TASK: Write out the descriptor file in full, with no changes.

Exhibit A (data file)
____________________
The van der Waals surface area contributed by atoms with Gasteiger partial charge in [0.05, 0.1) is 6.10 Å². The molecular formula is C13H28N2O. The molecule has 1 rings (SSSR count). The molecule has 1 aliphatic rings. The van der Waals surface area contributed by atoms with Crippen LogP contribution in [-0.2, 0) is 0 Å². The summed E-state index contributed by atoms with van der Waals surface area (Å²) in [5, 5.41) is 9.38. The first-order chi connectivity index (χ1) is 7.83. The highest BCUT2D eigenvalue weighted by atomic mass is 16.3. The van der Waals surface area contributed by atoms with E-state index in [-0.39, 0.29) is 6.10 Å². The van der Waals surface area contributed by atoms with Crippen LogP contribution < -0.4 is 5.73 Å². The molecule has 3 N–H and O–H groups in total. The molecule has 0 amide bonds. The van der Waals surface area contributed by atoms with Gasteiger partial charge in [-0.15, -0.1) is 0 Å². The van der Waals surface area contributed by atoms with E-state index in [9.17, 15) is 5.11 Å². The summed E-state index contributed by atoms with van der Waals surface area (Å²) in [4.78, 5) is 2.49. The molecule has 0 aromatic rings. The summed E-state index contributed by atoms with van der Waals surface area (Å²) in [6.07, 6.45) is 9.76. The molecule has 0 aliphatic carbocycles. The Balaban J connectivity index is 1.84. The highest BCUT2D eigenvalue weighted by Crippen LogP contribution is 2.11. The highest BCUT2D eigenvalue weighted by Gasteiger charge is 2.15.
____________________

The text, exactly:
The van der Waals surface area contributed by atoms with Gasteiger partial charge in [0.05, 0.1) is 6.10 Å². The molecular formula is C13H28N2O. The molecule has 1 rings (SSSR count). The molecule has 1 aliphatic rings. The van der Waals surface area contributed by atoms with Crippen LogP contribution in [-0.2, 0) is 0 Å². The summed E-state index contributed by atoms with van der Waals surface area (Å²) in [5, 5.41) is 9.38. The first-order chi connectivity index (χ1) is 7.83. The highest BCUT2D eigenvalue weighted by atomic mass is 16.3. The van der Waals surface area contributed by atoms with E-state index in [-0.39, 0.29) is 6.10 Å². The van der Waals surface area contributed by atoms with Crippen LogP contribution < -0.4 is 5.73 Å². The molecule has 3 N–H and O–H groups in total. The molecule has 0 amide bonds. The van der Waals surface area contributed by atoms with Gasteiger partial charge in [-0.15, -0.1) is 0 Å². The van der Waals surface area contributed by atoms with E-state index in [9.17, 15) is 5.11 Å². The summed E-state index contributed by atoms with van der Waals surface area (Å²) in [4.78, 5) is 2.49. The molecule has 0 aromatic rings. The summed E-state index contributed by atoms with van der Waals surface area (Å²) in [6.07, 6.45) is 9.76. The molecule has 0 aliphatic carbocycles. The Balaban J connectivity index is 1.84. The highest BCUT2D eigenvalue weighted by Crippen LogP contribution is 2.11. The highest BCUT2D eigenvalue weighted by Gasteiger charge is 2.15.